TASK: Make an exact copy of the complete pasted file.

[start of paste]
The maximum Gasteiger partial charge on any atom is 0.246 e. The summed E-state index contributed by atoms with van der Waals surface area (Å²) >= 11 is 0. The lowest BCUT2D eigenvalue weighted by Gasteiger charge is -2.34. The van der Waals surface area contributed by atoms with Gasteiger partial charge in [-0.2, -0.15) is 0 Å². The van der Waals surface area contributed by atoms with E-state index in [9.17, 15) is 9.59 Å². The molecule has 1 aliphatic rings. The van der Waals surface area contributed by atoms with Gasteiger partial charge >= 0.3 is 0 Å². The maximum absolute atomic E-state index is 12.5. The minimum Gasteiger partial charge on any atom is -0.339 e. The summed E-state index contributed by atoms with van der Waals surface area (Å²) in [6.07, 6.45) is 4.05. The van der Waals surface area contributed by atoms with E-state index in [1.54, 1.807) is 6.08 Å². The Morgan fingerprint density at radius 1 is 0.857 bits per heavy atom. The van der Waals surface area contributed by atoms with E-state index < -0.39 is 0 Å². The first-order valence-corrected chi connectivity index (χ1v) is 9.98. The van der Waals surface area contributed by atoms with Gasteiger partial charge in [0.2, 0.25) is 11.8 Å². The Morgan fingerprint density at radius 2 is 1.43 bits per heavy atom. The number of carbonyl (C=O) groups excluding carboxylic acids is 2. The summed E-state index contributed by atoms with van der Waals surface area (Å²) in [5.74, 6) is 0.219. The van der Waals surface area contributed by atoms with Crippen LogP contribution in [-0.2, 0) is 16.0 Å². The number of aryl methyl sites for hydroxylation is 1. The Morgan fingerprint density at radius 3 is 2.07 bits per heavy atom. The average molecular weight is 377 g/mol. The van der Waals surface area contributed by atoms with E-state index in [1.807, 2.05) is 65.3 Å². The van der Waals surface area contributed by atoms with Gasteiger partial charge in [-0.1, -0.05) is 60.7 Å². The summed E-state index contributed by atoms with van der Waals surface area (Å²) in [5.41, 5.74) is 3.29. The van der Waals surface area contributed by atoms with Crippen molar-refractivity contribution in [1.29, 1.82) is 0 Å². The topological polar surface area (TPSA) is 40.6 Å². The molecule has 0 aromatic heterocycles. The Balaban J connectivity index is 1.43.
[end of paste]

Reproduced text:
The maximum Gasteiger partial charge on any atom is 0.246 e. The summed E-state index contributed by atoms with van der Waals surface area (Å²) >= 11 is 0. The lowest BCUT2D eigenvalue weighted by Gasteiger charge is -2.34. The van der Waals surface area contributed by atoms with Gasteiger partial charge in [-0.2, -0.15) is 0 Å². The van der Waals surface area contributed by atoms with E-state index in [9.17, 15) is 9.59 Å². The molecule has 1 aliphatic rings. The van der Waals surface area contributed by atoms with Gasteiger partial charge >= 0.3 is 0 Å². The maximum absolute atomic E-state index is 12.5. The minimum Gasteiger partial charge on any atom is -0.339 e. The summed E-state index contributed by atoms with van der Waals surface area (Å²) in [6.07, 6.45) is 4.05. The van der Waals surface area contributed by atoms with E-state index in [1.54, 1.807) is 6.08 Å². The Morgan fingerprint density at radius 1 is 0.857 bits per heavy atom. The van der Waals surface area contributed by atoms with E-state index < -0.39 is 0 Å². The first-order valence-corrected chi connectivity index (χ1v) is 9.98. The van der Waals surface area contributed by atoms with Gasteiger partial charge in [0.2, 0.25) is 11.8 Å². The Morgan fingerprint density at radius 2 is 1.43 bits per heavy atom. The number of carbonyl (C=O) groups excluding carboxylic acids is 2. The summed E-state index contributed by atoms with van der Waals surface area (Å²) in [5.74, 6) is 0.219. The van der Waals surface area contributed by atoms with Crippen LogP contribution in [-0.2, 0) is 16.0 Å². The number of aryl methyl sites for hydroxylation is 1. The Morgan fingerprint density at radius 3 is 2.07 bits per heavy atom. The average molecular weight is 377 g/mol. The van der Waals surface area contributed by atoms with E-state index in [1.807, 2.05) is 65.3 Å². The van der Waals surface area contributed by atoms with Gasteiger partial charge in [-0.1, -0.05) is 60.7 Å². The summed E-state index contributed by atoms with van der Waals surface area (Å²) in [5.41, 5.74) is 3.29. The van der Waals surface area contributed by atoms with Crippen molar-refractivity contribution in [1.29, 1.82) is 0 Å². The topological polar surface area (TPSA) is 40.6 Å². The molecule has 0 aromatic heterocycles. The Balaban J connectivity index is 1.43.